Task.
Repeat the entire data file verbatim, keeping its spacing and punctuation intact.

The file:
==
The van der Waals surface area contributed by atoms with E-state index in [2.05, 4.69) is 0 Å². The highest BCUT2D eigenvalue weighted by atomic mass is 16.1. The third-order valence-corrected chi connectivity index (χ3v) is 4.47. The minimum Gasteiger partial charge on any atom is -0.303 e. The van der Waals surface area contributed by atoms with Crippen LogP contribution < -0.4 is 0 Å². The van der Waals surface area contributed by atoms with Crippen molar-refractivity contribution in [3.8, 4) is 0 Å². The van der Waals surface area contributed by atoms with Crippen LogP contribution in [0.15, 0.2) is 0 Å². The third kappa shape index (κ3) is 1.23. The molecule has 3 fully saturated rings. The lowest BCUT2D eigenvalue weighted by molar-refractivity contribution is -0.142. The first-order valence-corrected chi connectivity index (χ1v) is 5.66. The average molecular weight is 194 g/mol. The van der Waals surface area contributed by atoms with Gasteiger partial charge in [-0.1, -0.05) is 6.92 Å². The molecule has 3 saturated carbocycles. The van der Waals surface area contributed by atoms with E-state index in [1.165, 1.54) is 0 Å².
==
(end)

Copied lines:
The van der Waals surface area contributed by atoms with E-state index in [2.05, 4.69) is 0 Å². The highest BCUT2D eigenvalue weighted by atomic mass is 16.1. The third-order valence-corrected chi connectivity index (χ3v) is 4.47. The minimum Gasteiger partial charge on any atom is -0.303 e. The van der Waals surface area contributed by atoms with Crippen LogP contribution < -0.4 is 0 Å². The van der Waals surface area contributed by atoms with Crippen molar-refractivity contribution in [3.8, 4) is 0 Å². The van der Waals surface area contributed by atoms with Crippen LogP contribution in [0.15, 0.2) is 0 Å². The third kappa shape index (κ3) is 1.23. The molecule has 3 fully saturated rings. The lowest BCUT2D eigenvalue weighted by molar-refractivity contribution is -0.142. The first-order valence-corrected chi connectivity index (χ1v) is 5.66. The average molecular weight is 194 g/mol. The van der Waals surface area contributed by atoms with Gasteiger partial charge in [-0.1, -0.05) is 6.92 Å². The molecule has 3 saturated carbocycles. The van der Waals surface area contributed by atoms with E-state index in [1.165, 1.54) is 0 Å².